- Mrs Corinne Trommsdorf, Water Wise Cities, IWA – International Water Association (Urban perspective on climate resilient water infrastructure)
- Prof. Dr Luuk Dorren, Professor School of Agricultural, Forest and Food Sciences, Bern Applied University (Switzerland) (Infrastructure resilience and risk management)
- Polite Laboyrie, President Central Dredging Association / Witteveen+Bos, The Netherlands (Dredging and Working with Nature for resilient water infrastructure)
- Mr. Samir Jazouli, Marketing Manager for Wastewater and Reuse, Market Coordinator for Oil & Gas, Veolia, France (System change to create climate resilient water infrastructure)
- Ase Johannessen, Researcher Environmental Risk, Technical University Delft, The Netherlands (Societal and institutional collaboration and learning)Durk Krol • Ger Bergkamp • Corinne Trommsdorff • Hartwig Kremer • Luuk Dorren • Polite Laboyrie • Ase Johannessen • Samir Jazouli
Deep dive (from 10:30 to 12:00)CO2 as a resource
During the 2017 G-STIC, a Topical Session was organized with the title ‘CO2 as a resource’. This session had presentations on the use of CO2 as a carbon feedstock. This is known as Carbon Capture and Utilization (CCU) and includes processes in which CO2 from point sources or from the atmosphere is being used as feedstock. The 2017 topical session focused on the transformation of gaseous carbon resources into chemicals, fuels and materials and showcased promising examples of CCU technologies that have already reached (pre)commercial scale and discussed the drivers and barriers for further implementation.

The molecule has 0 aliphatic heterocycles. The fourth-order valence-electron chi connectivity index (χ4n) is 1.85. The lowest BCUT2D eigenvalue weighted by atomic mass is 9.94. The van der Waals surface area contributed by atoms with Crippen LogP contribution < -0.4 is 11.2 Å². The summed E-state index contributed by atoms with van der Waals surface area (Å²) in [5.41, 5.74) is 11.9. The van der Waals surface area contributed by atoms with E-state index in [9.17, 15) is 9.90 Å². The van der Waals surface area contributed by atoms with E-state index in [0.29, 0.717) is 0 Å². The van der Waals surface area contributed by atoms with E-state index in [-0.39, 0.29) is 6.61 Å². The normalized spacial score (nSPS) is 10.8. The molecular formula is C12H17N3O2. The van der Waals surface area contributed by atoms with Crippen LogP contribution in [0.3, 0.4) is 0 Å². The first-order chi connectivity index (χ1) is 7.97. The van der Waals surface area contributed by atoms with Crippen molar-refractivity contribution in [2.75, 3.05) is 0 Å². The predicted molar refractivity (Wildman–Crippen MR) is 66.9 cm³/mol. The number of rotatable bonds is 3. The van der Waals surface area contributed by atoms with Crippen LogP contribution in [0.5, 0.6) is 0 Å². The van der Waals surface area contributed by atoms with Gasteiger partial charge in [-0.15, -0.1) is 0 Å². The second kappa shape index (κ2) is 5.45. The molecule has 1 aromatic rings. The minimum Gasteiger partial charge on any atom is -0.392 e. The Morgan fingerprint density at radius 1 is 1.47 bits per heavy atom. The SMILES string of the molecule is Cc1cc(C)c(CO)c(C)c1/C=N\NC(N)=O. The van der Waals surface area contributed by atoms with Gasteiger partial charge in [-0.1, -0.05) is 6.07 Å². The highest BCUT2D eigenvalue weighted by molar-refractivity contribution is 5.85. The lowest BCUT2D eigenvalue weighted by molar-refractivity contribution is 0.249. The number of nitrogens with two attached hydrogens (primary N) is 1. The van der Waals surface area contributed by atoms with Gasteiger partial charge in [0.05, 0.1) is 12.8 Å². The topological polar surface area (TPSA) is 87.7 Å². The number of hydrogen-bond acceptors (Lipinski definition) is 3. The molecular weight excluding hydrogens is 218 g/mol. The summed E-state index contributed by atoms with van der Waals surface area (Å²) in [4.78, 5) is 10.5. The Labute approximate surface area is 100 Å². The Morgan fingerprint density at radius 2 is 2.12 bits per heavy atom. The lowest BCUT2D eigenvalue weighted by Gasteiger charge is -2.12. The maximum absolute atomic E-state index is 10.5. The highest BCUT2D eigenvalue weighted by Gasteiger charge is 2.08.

Building upon this and the increasing awareness on the climate mitigation potential of CCU, during G-STIC 2019, on 22nd November G-STIC a special session ‘CO2 as a resource’ will be organized. In this special session attention will be given to integrated value chains for reuse of CO2, their market potential, their macro-economic impact and the related societal issues and the policy dimensions will be presented. Next to the potential for climate mitigation, CCU will be related to the implementation of the SDGs, what is at the core of the G-STIC objectives. By way of introduction, a visionary and forward-looking set of ideas – that were published in Nature-Communication in 2019 - on the future development of CCU in a systemic context, will be presented by one of its authors. By way of conclusion, VITO will present its vision in which it is carrying out research, development and demonstration into the possibilities that CO2 could offer us when considered as a resource, not as a waste.